• Switch to TTY2, and set a new static hostname (something else than localhost) using
    $ sudo hostnamectl set-hostname HOSTNAME
  • Change the MAC address for your network controller, or remove and re-add the network card in case of VM (that will change its MAC address).
  • Remove the old hostnames remember by libvirt, which are stored somewhere in /var/lib/libvirt/dnsmasq/.

Logging out second user kills first user's session on KDE in a virtual machine (QXL driver)

link to this item - Bugzilla: #1382001

When you live switch users, logging out the second user kills the first user's session. This only happens with QXL driver which is used in virtual machines by default (GNOME Boxes, virt-manager).

Network issues

Hardware issues

Wayland sessions crash on start on some NVIDIA graphics cards, logs show fifo: read fault error

link to this item - Bugzilla: #1457626

Multiple users with NVIDIA graphics cards have reported an issue in Fedora 26 where the GNOME Wayland session (the default on the Workstation edition) crashes shortly after login. If you check the journal from the time of the crash, an error message containing the text fifo: read fault can be seen around the time of the crash.

The problem can be worked around by disabling Wayland, which you can do by editing the file /etc/gdm/custom.conf and removing the leading # from the line #WaylandEnable=false. This is the only known way to avoid the problem at present.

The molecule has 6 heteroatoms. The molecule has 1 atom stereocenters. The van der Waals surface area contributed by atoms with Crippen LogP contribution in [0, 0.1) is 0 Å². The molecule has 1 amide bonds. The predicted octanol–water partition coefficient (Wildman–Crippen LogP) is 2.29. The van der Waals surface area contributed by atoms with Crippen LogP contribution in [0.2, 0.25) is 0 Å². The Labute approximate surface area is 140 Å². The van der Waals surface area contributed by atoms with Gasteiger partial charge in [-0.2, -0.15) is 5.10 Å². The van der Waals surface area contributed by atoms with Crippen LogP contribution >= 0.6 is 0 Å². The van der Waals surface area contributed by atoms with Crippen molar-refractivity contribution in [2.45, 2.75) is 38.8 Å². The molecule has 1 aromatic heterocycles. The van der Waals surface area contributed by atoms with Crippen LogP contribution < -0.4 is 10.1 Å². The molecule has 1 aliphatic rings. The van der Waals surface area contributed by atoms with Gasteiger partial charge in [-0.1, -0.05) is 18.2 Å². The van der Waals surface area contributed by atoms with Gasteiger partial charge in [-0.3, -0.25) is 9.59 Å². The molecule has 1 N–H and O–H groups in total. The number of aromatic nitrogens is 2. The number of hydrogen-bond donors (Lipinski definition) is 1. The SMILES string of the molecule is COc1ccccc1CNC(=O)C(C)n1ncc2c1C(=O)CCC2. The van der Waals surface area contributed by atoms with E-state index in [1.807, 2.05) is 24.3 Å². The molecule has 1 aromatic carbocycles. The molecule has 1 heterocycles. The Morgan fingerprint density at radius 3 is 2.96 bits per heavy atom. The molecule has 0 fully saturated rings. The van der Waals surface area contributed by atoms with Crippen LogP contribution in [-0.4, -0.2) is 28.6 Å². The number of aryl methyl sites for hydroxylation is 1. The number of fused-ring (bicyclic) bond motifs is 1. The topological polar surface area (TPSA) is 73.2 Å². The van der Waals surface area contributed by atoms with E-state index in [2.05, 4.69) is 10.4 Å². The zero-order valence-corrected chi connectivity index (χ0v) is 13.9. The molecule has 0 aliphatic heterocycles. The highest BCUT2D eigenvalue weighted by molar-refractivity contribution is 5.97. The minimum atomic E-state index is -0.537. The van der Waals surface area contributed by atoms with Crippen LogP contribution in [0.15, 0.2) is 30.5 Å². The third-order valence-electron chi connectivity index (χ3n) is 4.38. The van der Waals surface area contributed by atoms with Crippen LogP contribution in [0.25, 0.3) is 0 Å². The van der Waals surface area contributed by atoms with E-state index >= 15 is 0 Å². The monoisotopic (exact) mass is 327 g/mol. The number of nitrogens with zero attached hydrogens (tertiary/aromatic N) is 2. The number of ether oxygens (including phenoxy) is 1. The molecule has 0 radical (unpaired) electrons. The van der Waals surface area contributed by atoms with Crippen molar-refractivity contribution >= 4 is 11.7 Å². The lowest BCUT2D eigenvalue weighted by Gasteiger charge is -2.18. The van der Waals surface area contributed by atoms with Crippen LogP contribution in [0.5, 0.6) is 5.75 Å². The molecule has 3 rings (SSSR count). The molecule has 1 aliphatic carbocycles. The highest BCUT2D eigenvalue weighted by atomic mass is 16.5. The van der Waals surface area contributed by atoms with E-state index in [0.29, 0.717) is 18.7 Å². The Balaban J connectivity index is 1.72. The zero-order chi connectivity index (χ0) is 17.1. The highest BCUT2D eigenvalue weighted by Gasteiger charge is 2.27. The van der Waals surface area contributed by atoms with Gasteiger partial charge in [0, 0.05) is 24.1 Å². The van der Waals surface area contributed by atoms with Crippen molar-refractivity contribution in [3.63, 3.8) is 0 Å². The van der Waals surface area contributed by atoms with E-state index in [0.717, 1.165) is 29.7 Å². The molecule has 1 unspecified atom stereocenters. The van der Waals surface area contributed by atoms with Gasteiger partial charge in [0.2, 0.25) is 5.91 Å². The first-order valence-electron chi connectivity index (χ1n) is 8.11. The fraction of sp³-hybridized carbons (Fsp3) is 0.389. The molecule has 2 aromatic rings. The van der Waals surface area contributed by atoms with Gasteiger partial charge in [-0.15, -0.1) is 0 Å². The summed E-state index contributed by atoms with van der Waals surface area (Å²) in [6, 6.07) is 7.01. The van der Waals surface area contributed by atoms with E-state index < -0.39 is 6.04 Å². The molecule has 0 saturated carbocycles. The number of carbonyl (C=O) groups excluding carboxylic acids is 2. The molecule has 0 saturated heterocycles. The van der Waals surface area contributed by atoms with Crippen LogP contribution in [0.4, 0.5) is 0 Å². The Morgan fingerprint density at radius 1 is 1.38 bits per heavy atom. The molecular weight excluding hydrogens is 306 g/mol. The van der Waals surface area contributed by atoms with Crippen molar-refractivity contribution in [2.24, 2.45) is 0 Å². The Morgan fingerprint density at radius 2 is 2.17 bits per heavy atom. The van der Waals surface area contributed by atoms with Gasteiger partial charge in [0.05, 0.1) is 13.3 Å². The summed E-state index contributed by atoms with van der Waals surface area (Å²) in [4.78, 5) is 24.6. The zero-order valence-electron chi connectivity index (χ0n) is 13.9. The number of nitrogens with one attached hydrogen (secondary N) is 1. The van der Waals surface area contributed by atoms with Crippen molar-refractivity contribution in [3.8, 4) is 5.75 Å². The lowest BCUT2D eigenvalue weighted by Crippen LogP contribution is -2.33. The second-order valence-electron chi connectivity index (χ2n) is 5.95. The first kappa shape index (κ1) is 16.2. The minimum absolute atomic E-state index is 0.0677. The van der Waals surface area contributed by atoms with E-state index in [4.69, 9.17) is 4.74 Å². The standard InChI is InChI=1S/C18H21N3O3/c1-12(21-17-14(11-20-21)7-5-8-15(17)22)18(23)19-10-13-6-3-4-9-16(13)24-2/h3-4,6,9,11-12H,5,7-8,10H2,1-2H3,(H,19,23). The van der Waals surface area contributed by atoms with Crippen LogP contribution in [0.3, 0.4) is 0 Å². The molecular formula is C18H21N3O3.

Hardware reported to be affected so far includes:

  • GeForce GTX 960 (GM206)
  • Quadro K4200 (GK104GL)
  • GeForce GTX 650 (GK107)
  • GeForce GTX 760 (GK104)
  • Quadro 4000 (GF100GL)
  • Quadro 5000 (GF100GL)
  • GeForce GTX 770 (GK104)

Application issues

ARM issues

Fedora Server issues

Fedora Cloud issues

Fedora Atomic issues

Other issues

Hibernation doesn't work from a standard install

link to this item - Bugzilla: #1206936

The systemd-hibernate generator used to handle resume from hibernate functionality expects a resume=/path/to/swap in the kernel args. Anaconda does not add this into /etc/default/grub and the dracut cmdline generator doesn't act in a way the systemd hibernate generator can locate the swap with the resume image.

To work around this, check the devmapper path to the swap via swapon -s command and add it to the GRUB_CMDLINE_LINUX entry in /etc/default/grub, then regenerate the grub.cfg file used:

  • Via grub2-mkconfig:
    • For BIOS systems:
      sudo grub2-mkconfig -o /boot/grub2/grub.cfg
    • For EFI systems:
      sudo grub2-mkconfig -o /boot/efi/EFI/fedora/grub.cfg
  • Via grubby:
    sudo grubby --args=resume=/path/to/swap --update-kernel=$(grubby --default-kernel)

Booting other UEFI Linux distributions might not work from Fedora bootloader

link to this item - Bugzilla: #1353026